Juan Vucetich and the origins of forensic fingerprinting
In 1892, two boys were brutally murdered in the village of Necochea, near Buenos Aires, Argentina. Initially, suspicion fell on a man named Velasquez, a suitor of the children's mother, Francisca Rojas. But even after torture, the police could not get him to confess.
Investigators found a bloody fingerprint at the crime scene and contacted Juan Vucetich, who was developing a system of fingerprint identification for police use. Vucetich compared the fingerprints of Rojas and Velasquez with the bloody fingerprint. Francisca Rojas had denied touching the bloody bodies, but the fingerprint matched one of hers.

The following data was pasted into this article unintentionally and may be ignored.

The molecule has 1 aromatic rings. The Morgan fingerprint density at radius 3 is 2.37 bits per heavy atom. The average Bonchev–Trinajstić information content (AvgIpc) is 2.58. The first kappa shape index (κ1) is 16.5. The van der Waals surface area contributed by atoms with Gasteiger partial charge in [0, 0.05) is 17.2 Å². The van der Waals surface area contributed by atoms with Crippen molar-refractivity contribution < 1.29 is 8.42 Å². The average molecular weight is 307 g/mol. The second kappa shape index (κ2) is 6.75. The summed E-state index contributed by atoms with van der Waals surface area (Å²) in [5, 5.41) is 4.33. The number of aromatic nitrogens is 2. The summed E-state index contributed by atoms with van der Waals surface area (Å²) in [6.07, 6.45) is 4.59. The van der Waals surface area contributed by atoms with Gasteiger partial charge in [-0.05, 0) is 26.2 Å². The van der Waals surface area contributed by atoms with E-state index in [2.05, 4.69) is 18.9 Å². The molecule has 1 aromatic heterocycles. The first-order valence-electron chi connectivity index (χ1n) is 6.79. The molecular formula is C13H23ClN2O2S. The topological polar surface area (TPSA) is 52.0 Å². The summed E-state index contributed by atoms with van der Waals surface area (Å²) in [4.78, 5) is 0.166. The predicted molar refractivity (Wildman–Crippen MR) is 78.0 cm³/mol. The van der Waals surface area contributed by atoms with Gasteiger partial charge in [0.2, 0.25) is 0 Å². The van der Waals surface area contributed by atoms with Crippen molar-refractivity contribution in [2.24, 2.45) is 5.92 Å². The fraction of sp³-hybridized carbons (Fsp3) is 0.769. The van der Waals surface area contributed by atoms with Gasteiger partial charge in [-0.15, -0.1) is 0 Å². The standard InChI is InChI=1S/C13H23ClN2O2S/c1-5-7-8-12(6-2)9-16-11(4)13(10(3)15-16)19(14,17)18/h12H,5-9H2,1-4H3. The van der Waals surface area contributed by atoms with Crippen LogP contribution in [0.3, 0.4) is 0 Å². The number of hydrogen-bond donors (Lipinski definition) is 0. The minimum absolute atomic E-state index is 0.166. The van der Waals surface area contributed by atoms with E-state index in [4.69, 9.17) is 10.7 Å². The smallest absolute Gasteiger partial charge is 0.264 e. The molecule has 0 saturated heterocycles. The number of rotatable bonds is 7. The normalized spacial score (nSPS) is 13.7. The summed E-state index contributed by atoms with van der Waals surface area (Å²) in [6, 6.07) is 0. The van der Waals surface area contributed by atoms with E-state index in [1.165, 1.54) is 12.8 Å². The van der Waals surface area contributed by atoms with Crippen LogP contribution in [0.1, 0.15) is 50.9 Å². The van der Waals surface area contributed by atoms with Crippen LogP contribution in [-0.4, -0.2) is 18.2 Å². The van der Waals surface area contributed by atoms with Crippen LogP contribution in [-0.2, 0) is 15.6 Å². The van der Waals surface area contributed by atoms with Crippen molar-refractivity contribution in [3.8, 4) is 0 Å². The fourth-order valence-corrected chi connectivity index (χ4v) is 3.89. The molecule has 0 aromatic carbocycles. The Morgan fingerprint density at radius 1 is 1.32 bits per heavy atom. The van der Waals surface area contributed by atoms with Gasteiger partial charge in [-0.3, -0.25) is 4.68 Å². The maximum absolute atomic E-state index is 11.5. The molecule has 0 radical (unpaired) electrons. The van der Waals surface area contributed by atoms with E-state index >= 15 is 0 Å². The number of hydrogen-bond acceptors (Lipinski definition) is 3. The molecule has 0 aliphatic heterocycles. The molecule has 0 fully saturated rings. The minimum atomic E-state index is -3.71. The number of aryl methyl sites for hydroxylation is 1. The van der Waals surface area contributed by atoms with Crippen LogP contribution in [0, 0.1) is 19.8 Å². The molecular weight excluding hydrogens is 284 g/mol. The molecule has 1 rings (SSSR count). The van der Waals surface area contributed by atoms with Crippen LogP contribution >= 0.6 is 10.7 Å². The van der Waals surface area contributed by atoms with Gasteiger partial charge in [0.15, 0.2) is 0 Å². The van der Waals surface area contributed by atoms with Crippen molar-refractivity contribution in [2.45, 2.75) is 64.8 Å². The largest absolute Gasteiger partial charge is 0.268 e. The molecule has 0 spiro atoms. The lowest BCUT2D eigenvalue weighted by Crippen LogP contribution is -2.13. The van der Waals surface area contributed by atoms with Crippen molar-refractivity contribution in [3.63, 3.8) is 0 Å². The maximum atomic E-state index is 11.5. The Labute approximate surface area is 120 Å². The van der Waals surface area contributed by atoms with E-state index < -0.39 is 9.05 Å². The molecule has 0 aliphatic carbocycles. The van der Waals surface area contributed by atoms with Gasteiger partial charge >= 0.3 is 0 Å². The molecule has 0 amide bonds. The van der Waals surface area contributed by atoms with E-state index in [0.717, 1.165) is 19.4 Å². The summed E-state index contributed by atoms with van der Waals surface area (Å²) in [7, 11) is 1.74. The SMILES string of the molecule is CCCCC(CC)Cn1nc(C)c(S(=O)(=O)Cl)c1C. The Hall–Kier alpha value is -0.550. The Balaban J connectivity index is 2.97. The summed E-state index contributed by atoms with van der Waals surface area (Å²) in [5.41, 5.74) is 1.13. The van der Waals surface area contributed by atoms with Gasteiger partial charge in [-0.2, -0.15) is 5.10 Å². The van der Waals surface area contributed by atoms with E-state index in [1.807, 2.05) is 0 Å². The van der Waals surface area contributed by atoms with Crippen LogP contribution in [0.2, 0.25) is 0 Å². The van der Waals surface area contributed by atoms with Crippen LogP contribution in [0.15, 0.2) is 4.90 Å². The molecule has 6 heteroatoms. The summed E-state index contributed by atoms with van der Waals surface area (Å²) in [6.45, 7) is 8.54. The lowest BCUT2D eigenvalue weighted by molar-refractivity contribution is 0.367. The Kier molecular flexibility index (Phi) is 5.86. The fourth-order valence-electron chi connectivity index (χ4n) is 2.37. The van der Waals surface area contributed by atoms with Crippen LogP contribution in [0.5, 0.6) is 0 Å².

Confronted with the evidence, she confessed—the first successful use of fingerprint identification in a murder investigation. After the Rojas case, Vucetich improved his fingerprint system, which he called "comparative dactyloscopy." Adopted by the province of Buenos Aires in 1903, it spread rapidly throughout the Spanish-speaking world.